“Come in, come in! I’m in my bedroom, dear!” It had been too long since I’d heard her shrill voice. But the voice that came from the back of her cottage was more like a snarl then a bird’s chirp. I clutched the knife behind my back.

“My, what a deep voice you have.” My hand was shaking, as I stepped closer, opening the door.

“The better to sing with, love.”

Grandmother was sitting in her favorite knitting corner, her face shielded by a dark shadow.

“And Grandma, what big hands you have.”

“The better to hold you with, my dear.”

I dared to step even further, hoping to catch a glimpse of her face.  She moved forward and into the light. My suspicions were proven correct. This was not my grandmother. I began to back away.

“Is there something wrong, girl?”

“Of course not, G-grandmother. I just forgot my basket o-outside. I’ll b-be right back.” I made a run for it, but the stranger followed after me.

“Harry! She’s headed your way!” A tall figure then emerged from what seemed like thin air, blocking the front door and my only exit. Panicked, I froze before leaping towards the far wall.

“Who are you?” The men looked between themselves, before the one who pretended to be my grandmother stepped forward. My blade was still hidden from them, I think, tightening my grasp on the handle.

“Little innocent Red Riding Hood. A victim of the injustice of a wild beast. Headed to her last living relative, to stay hidden away forever.” He chuckles to himself, straightening out his dress. “It truly is a remarkable cover… for a murderous snake!”

“I beg your par…” He immediately interrupted, shouting a name that made me jump.

The man called Harry moved over, allowing a hunched over silhouette to pass under the doorway.

“Name the one thing in common with each death in your family, Ms. Bakerson.” The old cow stood there, resting against her cane, with a saddened gaze before raising a finger.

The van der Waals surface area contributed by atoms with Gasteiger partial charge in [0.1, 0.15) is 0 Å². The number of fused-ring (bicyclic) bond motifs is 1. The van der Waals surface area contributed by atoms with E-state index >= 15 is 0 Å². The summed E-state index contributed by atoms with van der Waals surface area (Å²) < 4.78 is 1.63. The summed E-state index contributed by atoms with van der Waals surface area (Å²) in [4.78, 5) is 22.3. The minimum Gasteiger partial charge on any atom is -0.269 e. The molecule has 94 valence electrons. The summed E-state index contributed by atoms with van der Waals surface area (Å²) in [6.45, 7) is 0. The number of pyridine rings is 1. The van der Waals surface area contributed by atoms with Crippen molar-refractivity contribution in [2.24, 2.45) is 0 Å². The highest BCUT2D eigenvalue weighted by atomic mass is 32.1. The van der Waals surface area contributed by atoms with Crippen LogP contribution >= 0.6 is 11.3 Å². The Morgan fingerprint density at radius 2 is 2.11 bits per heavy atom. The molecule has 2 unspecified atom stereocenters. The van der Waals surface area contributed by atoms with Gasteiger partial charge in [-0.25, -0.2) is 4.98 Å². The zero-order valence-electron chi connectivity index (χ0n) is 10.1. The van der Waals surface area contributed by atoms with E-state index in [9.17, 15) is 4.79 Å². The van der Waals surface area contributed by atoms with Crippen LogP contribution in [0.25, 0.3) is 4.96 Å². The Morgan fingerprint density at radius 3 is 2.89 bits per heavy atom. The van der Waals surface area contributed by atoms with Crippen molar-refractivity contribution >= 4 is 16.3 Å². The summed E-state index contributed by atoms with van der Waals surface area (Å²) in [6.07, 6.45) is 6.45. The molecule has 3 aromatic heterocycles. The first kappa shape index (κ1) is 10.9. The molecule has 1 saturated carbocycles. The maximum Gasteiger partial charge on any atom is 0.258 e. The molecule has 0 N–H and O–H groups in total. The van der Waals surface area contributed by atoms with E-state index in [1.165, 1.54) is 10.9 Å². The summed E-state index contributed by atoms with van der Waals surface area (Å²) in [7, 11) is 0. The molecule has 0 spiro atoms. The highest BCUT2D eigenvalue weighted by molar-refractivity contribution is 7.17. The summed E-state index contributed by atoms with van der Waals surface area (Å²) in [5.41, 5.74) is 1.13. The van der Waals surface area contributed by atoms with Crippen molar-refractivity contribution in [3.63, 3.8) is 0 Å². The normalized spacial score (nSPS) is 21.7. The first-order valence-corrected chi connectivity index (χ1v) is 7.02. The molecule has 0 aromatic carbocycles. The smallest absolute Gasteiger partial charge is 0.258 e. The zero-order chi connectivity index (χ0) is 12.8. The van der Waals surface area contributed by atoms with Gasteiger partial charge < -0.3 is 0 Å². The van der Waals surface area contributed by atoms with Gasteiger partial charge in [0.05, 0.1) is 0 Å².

And pointing directly at me.

“Red, it was Red.” She began to cry, and I can’t believe my ears. They believed I had murdered my family, my friend. The icing on the proverbial cake was that my own grandmother had called me that heinous nickname. She’d never called me it before. She’d never believed I was a murderer.

I was many things. But never a liar.

So, naturally… she was, of course, right.

Knowing what was to come next, considering these seemed like the sort of men who would take the law into their own hands, I did what I had to.

I whipped my blade from behind me, it’s sliver catching against the impostor’s neck. A spray of gloriously deep red smacked my face. I watched with satisfaction as he flew back. A crimson puddle began to pool around him. I then charged towards the others, ready for more, when a shot rang through the cottage.

Pain surged across my middle, and I  fell to my knees. I held my stomach, and then raised my fingers so I might see. Glancing at my killer, I slowly grinned, before taking a final look at my wet hand.

Red, after all, was my favorite color.


I can’t begin to imagine why she did it. To this day, I blame myself.

Of course, if I hadn’t have told Harry and Tom my suspicions, then I would have been just another one of her victims.

Tom was buried with his forefathers, in Howling’s Creek Cemetery. But Red’s body was claimed undeserving for proper burial. So it was burned, symbolic of how most believe her very soul still burns today.

Harry’s decision to pull that trigger surely still haunts him. But slowly he tried his best to move on. Settled down. Had five kids with a pretty, kind girl.

I moved away from Howling’s Creek after it was all said and done. An old woman needs time to grieve. Needs a place to be at peace.

But anytime I see the color red, it reminds me of that look on her face. That sickened sweet smile at the sight of blood. It took a good while for me to realize it. But Red was the color of her cape.

And in a black and white world, it was the only thing so vibrantly colored that she could see.

As I take my last breath, I know now. I know because Red is all I see.